Gerbils love to dig and build intricate tunnels and will need substrate to be able to achieve this. This must be taken into consideration when choosing a cage. Be sure that the enclosure is deep enough to create a substrate of depth of 20-30cm for borrowing.
You should avoid any enclosures that have plastic sides or parts – they will chew through these very quickly! The best gerbilariums a made of glass with a secure mesh lid.
House: Gerbils need a house in their tank they can hide away and sleep in peace.
Substrate: Use plenty of substrate in the bottom of their tank. A depth of 20-30cm is best, with supporting objects placed within the substrate for them to build their tunnels around, these will act as a type of scaffolding. The substrate will soak up urine and protect their feet and it’s great for them to dig around in. You can use beddings such as dust extracted wood shavings, Carefresh or pet friendly, non-toxic peat.
Bedding or hay: It is important that you use either animal safe bedding or hay, which should be placed in their house. They will use the hay to nest and to gnaw, so its very important that it is provided for them.
Water bottle: Make sure your pets can reach the spout, and refill it daily to monitor their drinking.
Food bowl: Stainless steel or ceramic are best, as they are hygienic and can’t be chewed.
Food: Gerbils are omnivores, so should be fed on a complete gerbil mix. It is vital that animals are weaned gradually onto any new food.
Food scattered directly on the surface of the bedding is enriching to the animals by giving them foraging opportunities. Gerbils naturally eat seeds of various grasses, bulbs and a range of leaves and herbs.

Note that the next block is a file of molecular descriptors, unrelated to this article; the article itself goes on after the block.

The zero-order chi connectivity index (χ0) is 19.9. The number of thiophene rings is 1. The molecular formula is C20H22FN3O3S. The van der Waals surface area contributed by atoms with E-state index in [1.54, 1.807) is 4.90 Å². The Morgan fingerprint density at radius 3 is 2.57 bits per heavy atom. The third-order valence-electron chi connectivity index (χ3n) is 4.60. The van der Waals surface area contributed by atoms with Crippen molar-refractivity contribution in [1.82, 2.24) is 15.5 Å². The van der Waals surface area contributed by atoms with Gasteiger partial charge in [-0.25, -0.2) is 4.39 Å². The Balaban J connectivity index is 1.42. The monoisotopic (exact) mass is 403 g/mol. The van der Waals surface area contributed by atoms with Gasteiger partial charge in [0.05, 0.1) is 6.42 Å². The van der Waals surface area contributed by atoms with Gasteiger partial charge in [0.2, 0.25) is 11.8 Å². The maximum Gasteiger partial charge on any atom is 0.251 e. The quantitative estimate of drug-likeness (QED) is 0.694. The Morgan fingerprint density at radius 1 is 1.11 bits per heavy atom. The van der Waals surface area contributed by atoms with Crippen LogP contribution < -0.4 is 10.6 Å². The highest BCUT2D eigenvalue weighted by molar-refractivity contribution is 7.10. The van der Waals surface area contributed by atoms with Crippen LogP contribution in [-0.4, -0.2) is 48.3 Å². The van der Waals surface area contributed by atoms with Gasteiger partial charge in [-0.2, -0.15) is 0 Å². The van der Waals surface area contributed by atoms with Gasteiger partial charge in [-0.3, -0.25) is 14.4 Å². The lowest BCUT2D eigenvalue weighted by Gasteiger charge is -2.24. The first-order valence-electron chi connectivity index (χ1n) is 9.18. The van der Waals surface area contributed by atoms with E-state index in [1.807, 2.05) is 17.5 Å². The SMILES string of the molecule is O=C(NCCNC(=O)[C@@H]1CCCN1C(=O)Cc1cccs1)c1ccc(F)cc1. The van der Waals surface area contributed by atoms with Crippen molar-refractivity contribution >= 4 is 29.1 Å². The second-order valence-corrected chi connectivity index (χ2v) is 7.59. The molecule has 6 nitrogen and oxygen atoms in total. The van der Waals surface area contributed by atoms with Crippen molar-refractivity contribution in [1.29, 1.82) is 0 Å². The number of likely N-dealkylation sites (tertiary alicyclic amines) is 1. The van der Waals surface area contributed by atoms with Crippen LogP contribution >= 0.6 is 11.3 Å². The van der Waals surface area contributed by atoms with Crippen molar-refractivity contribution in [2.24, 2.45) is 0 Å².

Potential Health Problems
Overgrown teeth: Gerbils can suffer with overgrown teeth that may have to be clipped by a veterinary surgeon. Always make sure there is plenty of gnawing material available.
Sore nose and respiratory infections: Gerbils can suffer from sore nose; it is a bacterial infection that affects the glands around the nose. If they do not groom themselves properly the glands can become irritable, they then scratch their nose and it becomes infected. Veterinary treatment is required. To help prevent this give your pets a sand bath at least once a week and ensure to use a dust extracted bedding material to reduce respiratory infections.
Weekly health check
- Is underneath the tail clean?
- Do they have all their toes and nails? Are they clean and not overgrown?
- Do the legs move freely with no staggering or stiffness?
- Are the teeth present? Are they straight and not overgrown?
- Is the nose clean with no discharge?
- Are the eyes bright and clear?
- Stroke the ears; are they smooth and clean?
- Is the fur clean with no bald patches or parasites?
- Blow in the fur; the skin should be healthy not red, dry or flaky.
- Feel the body. Is it fat enough? It should not feel bloated or bony.
- Listen to the chest. Is the breathing almost silent with no wheezing?
If you have concerns about the health of your gerbil, veterinary attention MUST be sought.
It’s a good idea to get as many of the following items as possible when you buy your pets. It’s a big initial payout but small animals are usually very economical to keep.
- Pet Friendly Disinfectant
- Water bottle
- Food bowl
- Complete gerbil mix
- Wood gnaw
- Silver Sand
- Bowl/Sand Bath
- Book about Gerbils